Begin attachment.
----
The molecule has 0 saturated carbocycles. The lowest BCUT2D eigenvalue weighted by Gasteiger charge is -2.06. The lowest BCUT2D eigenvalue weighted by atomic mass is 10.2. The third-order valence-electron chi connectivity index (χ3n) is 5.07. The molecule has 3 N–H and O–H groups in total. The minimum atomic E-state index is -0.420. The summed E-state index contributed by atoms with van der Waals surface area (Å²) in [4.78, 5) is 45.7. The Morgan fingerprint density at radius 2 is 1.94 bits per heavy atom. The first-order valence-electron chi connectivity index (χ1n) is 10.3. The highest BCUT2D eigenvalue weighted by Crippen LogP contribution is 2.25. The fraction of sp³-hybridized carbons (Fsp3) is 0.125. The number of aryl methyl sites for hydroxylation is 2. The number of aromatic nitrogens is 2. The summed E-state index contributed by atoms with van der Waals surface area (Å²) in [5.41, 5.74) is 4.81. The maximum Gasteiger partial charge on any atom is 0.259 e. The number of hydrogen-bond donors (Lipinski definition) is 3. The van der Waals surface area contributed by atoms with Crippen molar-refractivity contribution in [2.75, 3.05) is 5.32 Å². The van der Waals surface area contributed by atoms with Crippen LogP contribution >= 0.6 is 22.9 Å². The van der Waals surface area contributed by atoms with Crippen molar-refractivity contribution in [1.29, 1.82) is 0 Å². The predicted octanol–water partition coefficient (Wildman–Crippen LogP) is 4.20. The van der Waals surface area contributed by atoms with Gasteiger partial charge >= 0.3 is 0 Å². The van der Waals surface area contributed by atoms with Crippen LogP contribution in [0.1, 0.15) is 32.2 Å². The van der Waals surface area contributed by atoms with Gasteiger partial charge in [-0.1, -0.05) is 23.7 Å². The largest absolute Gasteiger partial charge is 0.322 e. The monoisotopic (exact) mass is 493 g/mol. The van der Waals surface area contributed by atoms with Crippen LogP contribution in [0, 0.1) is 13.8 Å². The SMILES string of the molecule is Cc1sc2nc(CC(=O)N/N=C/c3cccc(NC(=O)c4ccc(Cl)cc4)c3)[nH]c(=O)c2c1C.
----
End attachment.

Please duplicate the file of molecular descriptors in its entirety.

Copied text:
The molecule has 0 saturated carbocycles. The lowest BCUT2D eigenvalue weighted by Gasteiger charge is -2.06. The lowest BCUT2D eigenvalue weighted by atomic mass is 10.2. The third-order valence-electron chi connectivity index (χ3n) is 5.07. The molecule has 3 N–H and O–H groups in total. The minimum atomic E-state index is -0.420. The summed E-state index contributed by atoms with van der Waals surface area (Å²) in [4.78, 5) is 45.7. The Morgan fingerprint density at radius 2 is 1.94 bits per heavy atom. The first-order valence-electron chi connectivity index (χ1n) is 10.3. The highest BCUT2D eigenvalue weighted by Crippen LogP contribution is 2.25. The fraction of sp³-hybridized carbons (Fsp3) is 0.125. The number of aryl methyl sites for hydroxylation is 2. The number of aromatic nitrogens is 2. The summed E-state index contributed by atoms with van der Waals surface area (Å²) in [5.41, 5.74) is 4.81. The maximum Gasteiger partial charge on any atom is 0.259 e. The number of hydrogen-bond donors (Lipinski definition) is 3. The van der Waals surface area contributed by atoms with Crippen molar-refractivity contribution in [2.75, 3.05) is 5.32 Å². The van der Waals surface area contributed by atoms with Crippen LogP contribution >= 0.6 is 22.9 Å². The van der Waals surface area contributed by atoms with Crippen molar-refractivity contribution in [1.29, 1.82) is 0 Å². The predicted octanol–water partition coefficient (Wildman–Crippen LogP) is 4.20. The van der Waals surface area contributed by atoms with Gasteiger partial charge >= 0.3 is 0 Å². The van der Waals surface area contributed by atoms with Crippen LogP contribution in [0.1, 0.15) is 32.2 Å². The van der Waals surface area contributed by atoms with Gasteiger partial charge in [-0.1, -0.05) is 23.7 Å². The largest absolute Gasteiger partial charge is 0.322 e. The monoisotopic (exact) mass is 493 g/mol. The van der Waals surface area contributed by atoms with Crippen LogP contribution in [0, 0.1) is 13.8 Å². The SMILES string of the molecule is Cc1sc2nc(CC(=O)N/N=C/c3cccc(NC(=O)c4ccc(Cl)cc4)c3)[nH]c(=O)c2c1C.